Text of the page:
One does not simply turn an internship into one’s own business.
Or does one?
Well, we’ve got at least one example of exactly that happening in the flower business here in Niceville.
When she was still at Niceville High School, Emily Clarrey took an aptitude test offered by Northwest Florida State College. The test told the teenager that she should look into becoming a florist. With the test in mind and an internship credit on her class schedule, she walked into Katie’s House of Flowers on Bayshore Drive and asked for an unpaid position.
Within a week, she began creating her first arrangements.
After about a year, she and her now husband, Dylan, bought the business.
“It was a no-brainer, because Katie’s is a legacy in our community since 1965 – and we wanted to carry on that legacy,” Clarrey said.
In the five-and-a-half years since purchasing the business, which sells plenty of flowers – as well as gifts and candies – the Clarreys have worked to expand it.
But the best part about the business is the reaction it creates for others. “It’s spreading happiness,” Dylan Clarrey said, “you’re doing a great service for someone when they need you to be there for them.”
It’s a blue-green 1963 C10, currently covered in garland and poinsettias. “It would have been nice if it was a 1965 because the shop was established in ‘65,” Dylan said with a smile, “but it’s alright, it’s close enough.”
The mint-colored truck, a restoration project of Dylan’s is now the can’t-miss moving billboard for Katie’s. The ultimate reminder for a guy like me (absent-minded) that forgets to buy flowers with any regularity for his patient wife. The truck has a classic look, minus the paint job, and will take flowers all around Niceville – and even up to Crestview for same-day delivery.
To your humble writer, at least, the truck is a metaphor for the business itself. New, exciting changes, a hometown feel, and good old American ingenuity.
But the truck wasn’t just a fresh coat of paint and a rekeying from a locksmith. It took Dylan two years to restore it to its current ‘mint’ condition. “It looked nothing like this,” Dylan said with his hands in his pockets in an understated way. “it was a project,” he added It was definitely a farm truck, and it needed a lot of work to get it to where it is – especially with all of these production issues going on in our country right now.”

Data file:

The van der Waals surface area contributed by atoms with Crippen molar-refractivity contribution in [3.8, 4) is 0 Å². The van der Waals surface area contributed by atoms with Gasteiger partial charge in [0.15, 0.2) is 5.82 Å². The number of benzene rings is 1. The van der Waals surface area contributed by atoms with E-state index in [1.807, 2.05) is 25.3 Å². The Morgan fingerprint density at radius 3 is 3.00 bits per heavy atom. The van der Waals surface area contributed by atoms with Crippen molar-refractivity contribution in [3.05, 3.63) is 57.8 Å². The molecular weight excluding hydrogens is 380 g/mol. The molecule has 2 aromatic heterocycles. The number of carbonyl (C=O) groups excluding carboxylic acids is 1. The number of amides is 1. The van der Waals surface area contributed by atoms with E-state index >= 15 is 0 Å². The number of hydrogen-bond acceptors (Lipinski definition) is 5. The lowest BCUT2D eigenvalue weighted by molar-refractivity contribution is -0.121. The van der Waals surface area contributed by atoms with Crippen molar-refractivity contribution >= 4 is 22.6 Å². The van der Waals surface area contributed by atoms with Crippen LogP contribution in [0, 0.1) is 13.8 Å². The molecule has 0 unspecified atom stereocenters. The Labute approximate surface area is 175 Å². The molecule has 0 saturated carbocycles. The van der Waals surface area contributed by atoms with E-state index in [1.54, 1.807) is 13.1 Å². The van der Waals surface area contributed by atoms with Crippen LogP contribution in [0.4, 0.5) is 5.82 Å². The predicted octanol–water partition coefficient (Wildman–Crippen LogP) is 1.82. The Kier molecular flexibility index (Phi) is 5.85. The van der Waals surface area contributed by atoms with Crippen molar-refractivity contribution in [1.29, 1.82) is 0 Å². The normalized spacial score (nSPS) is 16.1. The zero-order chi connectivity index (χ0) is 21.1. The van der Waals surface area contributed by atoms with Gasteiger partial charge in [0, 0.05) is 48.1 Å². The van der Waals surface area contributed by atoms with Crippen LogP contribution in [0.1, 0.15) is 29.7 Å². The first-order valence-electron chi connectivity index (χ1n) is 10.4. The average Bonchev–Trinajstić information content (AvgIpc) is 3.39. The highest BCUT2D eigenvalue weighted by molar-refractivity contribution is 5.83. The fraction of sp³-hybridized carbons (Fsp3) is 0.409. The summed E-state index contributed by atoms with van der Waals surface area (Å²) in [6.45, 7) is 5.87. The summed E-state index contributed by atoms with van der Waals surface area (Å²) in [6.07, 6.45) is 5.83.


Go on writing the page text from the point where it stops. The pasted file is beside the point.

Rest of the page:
Christmas is definitely a busy season for Katie’s, but here’s what you need to do to make sure your flowers get delivered.
“Just to keep expanding our building,” says Emily, “We just added on that brand new part of our showroom, which we love. That was Miss Katie’s old apartment back there, so we are expanding into that area, and we’re hoping in the spring or late next year sometime to renovate that porch to have customers go out there. We have so much fun with it. Between our gifts, our plants and our arrangements, we just want to keep building onto our showroom and just building onto our facility for our customers to continue to use.”
The Clarreys run just one of an estimated 450 businesses in Okaloosa County. They say its small businesses like theirs which have helped to shape the unique characteristics of Niceville since the city’s founding. “Small business is the heart of all of our communities. We’re the ones giving back to sports and everything in between and helping all of our local organizations.”
This story was prepared in association with the Niceville-Valparaiso Chamber of Commerce. You can learn more about the chamber here.
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